Publication date: May 11, 2023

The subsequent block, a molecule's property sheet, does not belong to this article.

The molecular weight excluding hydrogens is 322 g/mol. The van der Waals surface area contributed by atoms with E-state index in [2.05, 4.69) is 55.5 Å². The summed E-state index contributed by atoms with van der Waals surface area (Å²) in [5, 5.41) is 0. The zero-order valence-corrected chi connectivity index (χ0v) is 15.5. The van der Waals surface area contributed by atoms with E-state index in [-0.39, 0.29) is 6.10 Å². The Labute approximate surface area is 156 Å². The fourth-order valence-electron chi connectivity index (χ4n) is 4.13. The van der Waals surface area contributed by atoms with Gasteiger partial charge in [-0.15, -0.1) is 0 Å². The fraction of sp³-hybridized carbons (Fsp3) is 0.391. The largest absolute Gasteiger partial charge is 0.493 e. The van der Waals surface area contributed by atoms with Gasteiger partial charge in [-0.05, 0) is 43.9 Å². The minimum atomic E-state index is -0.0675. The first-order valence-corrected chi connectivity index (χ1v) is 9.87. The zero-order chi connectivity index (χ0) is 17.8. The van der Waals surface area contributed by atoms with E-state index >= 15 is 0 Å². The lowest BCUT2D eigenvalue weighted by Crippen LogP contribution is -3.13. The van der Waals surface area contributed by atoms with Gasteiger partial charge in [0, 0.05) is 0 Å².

Toxoplasmosis, caused by the obligate intracellular parasite Toxoplasma gondii, affects about one-third of the world’s population and can cause severe congenital, neurological and ocular issues. Current treatment options are limited, and there are no human vaccines available to prevent transmission. Drug repurposing has been effective in identifying anti-T. gondii drugs. In this study, the screening of the COVID Box, a compilation of 160 compounds provided by the “Medicines for Malaria Venture” organization, was conducted to explore its potential for repurposing drugs to combat toxoplasmosis. The objective of the present work was to evaluate the compounds’ ability to inhibit T. gondii tachyzoite growth, assess their cytotoxicity against human cells, examine their absorption, distribution, metabolism, excretion, and toxicity (ADMET) properties, and investigate the potential of one candidate drug through an experimental chronic model of toxoplasmosis. Early screening identified 29 compounds that could inhibit T. gondii survival by over 80% while keeping human cell survival up to 50% at a concentration of 1 μM. The Half Effective Concentrations (EC50) of these compounds ranged from 0. 04 to 0. 92 μM, while the Half Cytotoxic Concentrations (CC50) ranged from 2. 48 to over 50 μM. Almitrine was chosen for further evaluation due to its favorable characteristics, including anti-T. gondii activity at nanomolar concentrations, low cytotoxicity, and ADMET properties. Administering almitrine bismesylate (Vectarion(R)) orally at dose of 25 mg/kg/day for ten consecutive days resulted in a statistically significant (p < 0. 001) reduction in parasite burden in the brains of mice chronically infected with T. gondii (ME49 strain). This was determined by quantifying the RNA of living parasites using real-time PCR. The presented results suggest that almitrine may be a promising drug candidate for additional experimental studies on toxoplasmosis and provide further evidence of the potential of the MMV collections as a valuable source of drugs to be repositioned for infectious diseases.
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